How Is AI Used in Content Marketing?
Make no mistake: AI is already being used today by brands looking to develop a competitive advantage.
Content marketing is one of the top areas in the industry where we're seeing AI make an impact.
We surveyed 200+ marketers using our AI Score for Marketers assessment tool, about how valuable it would be to use AI technology to intelligently automate more than 60 common AI use cases in marketing. Content marketing use cases dominated the list of highest-rated use cases for AI in marketing.
Some of the top content marketing use cases identified include:
Analyze existing online content for gaps and opportunities.
Choose keywords and topic clusters for content optimization.
Create data-driven content.
Discover insights into top-performing content and campaigns.
Optimize website content for search engines.
Recommend highly targeted content to users in real-time.
Assess and evolve creative (e.g. landing pages, email, CTAs) with A/B testing.
Deliver individualized content experiences across channels.
Define topics and titles for content marketing editorial calendars.
Predict content performance before deployment.
Draft social media updates with copy, hashtags, links, and images.
Analyze and edit content for grammar, sentiment, tone, and style.
Today, AI can partially or fully tackle all of these use cases—and commercially available tools exist to do so.
That's because of AI's ability to make predictions using large datasets. The systems that do the use cases above all take data you own from websites and databases or data from across the internet to make accurate predictions. These predictions enable a range of use cases across content marketing.
And AI's capabilities in content marketing are improving rapidly.
For instance, when Marketing AI Institute launched in late 2016, Gmail hadn't even released its Smart Compose functionality, which auto-completes sentences for you as you write emails.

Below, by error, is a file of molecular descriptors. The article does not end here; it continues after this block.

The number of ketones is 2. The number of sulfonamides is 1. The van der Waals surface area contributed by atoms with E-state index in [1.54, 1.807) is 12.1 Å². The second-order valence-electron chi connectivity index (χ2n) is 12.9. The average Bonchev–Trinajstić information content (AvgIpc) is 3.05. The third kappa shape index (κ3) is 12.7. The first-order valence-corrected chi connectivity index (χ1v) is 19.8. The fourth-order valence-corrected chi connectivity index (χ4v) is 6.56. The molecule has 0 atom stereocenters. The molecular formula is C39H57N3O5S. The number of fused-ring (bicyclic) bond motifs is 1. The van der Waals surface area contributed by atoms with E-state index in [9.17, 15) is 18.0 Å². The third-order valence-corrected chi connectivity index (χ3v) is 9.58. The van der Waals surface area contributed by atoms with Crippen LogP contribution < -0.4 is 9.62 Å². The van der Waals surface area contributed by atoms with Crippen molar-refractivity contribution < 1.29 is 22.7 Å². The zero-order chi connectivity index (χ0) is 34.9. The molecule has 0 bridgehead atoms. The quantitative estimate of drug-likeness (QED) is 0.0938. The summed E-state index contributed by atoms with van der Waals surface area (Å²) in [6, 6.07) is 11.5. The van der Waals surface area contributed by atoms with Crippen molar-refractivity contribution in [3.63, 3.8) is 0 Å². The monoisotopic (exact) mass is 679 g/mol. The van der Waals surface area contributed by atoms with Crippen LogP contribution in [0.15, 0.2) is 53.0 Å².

Shortly after Smart Compose was released, the ability of machines to write text improved even further. In early 2019, OpenAI, a non-profit AI research company backed by the likes of Elon Musk, Peter Thiel, and Reid Hoffman, announced they built an AI model that essentially writes coherent paragraphs of text at scale.
That doesn't necessarily mean AI will start writing all your content for you tomorrow.
But it does mean that AI can help you build a competitive advantage in your content marketing starting today. That means it's critical for content marketers to get started now, not later, understanding AI.
To accelerate your education, check out our other articles on AI for content marketing below.
Recommended Reads on AI for Content Marketing
As Chief Content Officer, Mike Kaput uses content marketing, marketing strategy, and marketing technology to grow and scale traffic, leads, and revenue for Marketing AI Institute. An avid writer, Mike has published hundreds of articles on how to use AI in marketing to increase revenue and reduce costs. Mike is the co-author of Marketing Artificial Intelligence: AI, Marketing and the Future of Business (Matt Holt Books, 2022). He is also the author of Bitcoin in Plain English, a beginner’s guide to the world’s most popular cryptocurrency.